I was recently browsing the book, Old Burial Grounds of New Jersey, by Janice Kohl Sarapin, while looking for potential information on ancestors of mine who lived in New Jersey in the 1700 and early 1800s. While I didn’t find what I was looking for, there was one chapter titled, “Ghost Stories and Legends” that caught my eye. In particular, I was fascinated by a section called, “The Gravestone in the Parking Lot.” The author describes the curious case of Mary Ellis, whose body currently resides in the middle of an asphalt parking lot outside an AMC Loews 18-Theater Cinemaplex in New Brunswick, New Jersey. Her story was rather compelling, so I did a quick Google search and the image of Mary Ellis’ grave, below, popped up.
While the appearance of a grave in the middle of a movie theater parking lot is odd enough, the story behind the grave is equally interesting.
(Satellite image of Mary’s grave, marked by the red arrow)
Supposedly, in the 1790s, Mary came to New Brunswick, New Jersey, to live with her younger sister, Margaret White, the wife of Colonel Anthony White. Shortly after coming to New Brunswick, Mary met and fell in love with a former Revolutionary War officer turned sea captain, but soon after their romance developed, the captain left on a voyage. Professing his intentions for her, he put his horse in her care, sailing down the Raritan River, and out to the Atlantic. Every day he was away, Mary would go down to the river and look for her captain. In 1813, Mary bought a piece of farmland near her sister along the river, but continued her daily vigil. Sadly, he never returned, but she continued watching for him until she died in 1828.
(Mary Ellis’ original grave in the woods as photographed in the early 1900s)
Mary was buried in the secluded woods on her property with a view of the Raritan visible from the gravesite. The land was sold and resold over the years. In the 1960s, the woods were cleared, the ground was scraped and graded lower to allow for a parking lot for a discount store. Fast forward a few years, and the site housed a discount store, flea market, and finally the movie theater occupied the site. The entire time, Mary’s grave remained in the parking lot, but with each successive grading lowering the parking lot, her grave appeared to rise, so that it now stands about seven feet above ground level.
(Photos of Mary's grave over the years)
There are a lot of people who believe that Mary's story inspired the lyrics to the 1972 song, "Brandy (You're a Fine Girl)" by the band Looking Glass, since the band is also from New Brunswick, New Jersey.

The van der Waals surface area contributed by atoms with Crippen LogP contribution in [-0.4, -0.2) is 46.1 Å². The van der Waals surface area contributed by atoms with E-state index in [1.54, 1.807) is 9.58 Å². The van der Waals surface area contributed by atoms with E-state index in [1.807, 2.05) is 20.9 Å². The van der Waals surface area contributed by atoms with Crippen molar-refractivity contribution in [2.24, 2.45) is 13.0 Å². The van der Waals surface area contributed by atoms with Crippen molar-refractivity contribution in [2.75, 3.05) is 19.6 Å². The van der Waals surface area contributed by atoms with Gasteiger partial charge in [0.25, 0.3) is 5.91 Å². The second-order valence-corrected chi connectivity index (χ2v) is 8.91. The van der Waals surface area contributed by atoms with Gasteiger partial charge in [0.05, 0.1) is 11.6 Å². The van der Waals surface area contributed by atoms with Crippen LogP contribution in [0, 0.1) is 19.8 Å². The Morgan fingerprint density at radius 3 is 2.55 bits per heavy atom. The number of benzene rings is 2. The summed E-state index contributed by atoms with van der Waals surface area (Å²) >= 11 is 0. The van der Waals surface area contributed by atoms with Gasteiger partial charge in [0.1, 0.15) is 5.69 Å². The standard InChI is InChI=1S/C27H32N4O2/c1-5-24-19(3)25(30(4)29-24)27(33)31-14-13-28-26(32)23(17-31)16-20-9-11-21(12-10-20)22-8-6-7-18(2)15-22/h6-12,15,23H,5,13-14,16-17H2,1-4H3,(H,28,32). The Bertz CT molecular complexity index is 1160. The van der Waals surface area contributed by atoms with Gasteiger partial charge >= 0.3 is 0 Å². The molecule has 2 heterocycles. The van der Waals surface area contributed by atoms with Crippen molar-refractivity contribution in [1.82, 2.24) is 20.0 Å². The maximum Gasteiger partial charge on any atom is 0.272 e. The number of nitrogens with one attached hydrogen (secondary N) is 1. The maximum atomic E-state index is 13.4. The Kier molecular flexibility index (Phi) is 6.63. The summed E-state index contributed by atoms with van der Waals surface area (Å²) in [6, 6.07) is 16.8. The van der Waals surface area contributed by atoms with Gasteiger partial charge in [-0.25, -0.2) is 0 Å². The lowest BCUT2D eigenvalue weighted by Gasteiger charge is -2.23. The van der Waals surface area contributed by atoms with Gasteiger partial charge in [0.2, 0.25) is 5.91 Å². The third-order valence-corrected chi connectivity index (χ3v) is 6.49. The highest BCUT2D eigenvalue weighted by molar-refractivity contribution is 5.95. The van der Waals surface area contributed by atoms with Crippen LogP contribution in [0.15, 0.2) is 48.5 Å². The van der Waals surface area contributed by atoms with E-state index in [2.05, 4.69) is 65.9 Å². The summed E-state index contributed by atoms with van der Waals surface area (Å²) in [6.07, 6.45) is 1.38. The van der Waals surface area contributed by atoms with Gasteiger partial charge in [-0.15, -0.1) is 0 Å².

I shared this information with my history classes today and then said, “So you see, Paso Robles isn’t the only town with people buried in their parking lots.” The students did an immediate double take and then I realized that they were too young to remember the fight over the Wal-Mart parking lot.
(Panorama shot of the mound in the middle of the Wal-Mart parking lot in Paso Robles, California)
Just a short drive down Niblick Road from the high school where I teach in Paso Robles is the local Wal-Mart. Back in 1993, when they were building the place, workers discovered a skull a a couple bones believed to be Indian remains in a little mound on the site.
(Satellite view of burial mound, marked by red arrow - panorama vantage marked by red x)
The developer initially wanted to flatten the rise and pave over it to allow for more parking and better visibility from the road. Some Indians found out about it and sued the developer. Wal-Mart eventually stepped in, talked to the developer, and preserved a pretty large section in the middle of the parking lot. It now sits there, a large grassy knoll surrounded by shopping stores, fast food, and parking.
(Memorial plaque only viewable from across the street or with a camera)
I find it a little odd to find people buried under parking lots. I recall when our family visited Edinburgh, Scotland, we visited St. Giles’ Cathedral where the famous Reformer John Knox (the founder of the Presbyterian Church) preached. After seeing many memorials and markers for important people, my father asked where John Knox was buried. The minister informed him that he was buried in the parking lot out back under space 23. Sure enough, the graveyard had been paved over to provide for parking and there was now a little plaque marking the resting place of Knox.
Somehow it just doesn’t seem right, Mary thinking that her body would be forever in the woods looking towards the river. Or Knox who was buried in the sod of a quaint churchyard, only now to lie covered with asphalt and motor oil drippings.
Have any of you found other odd burials?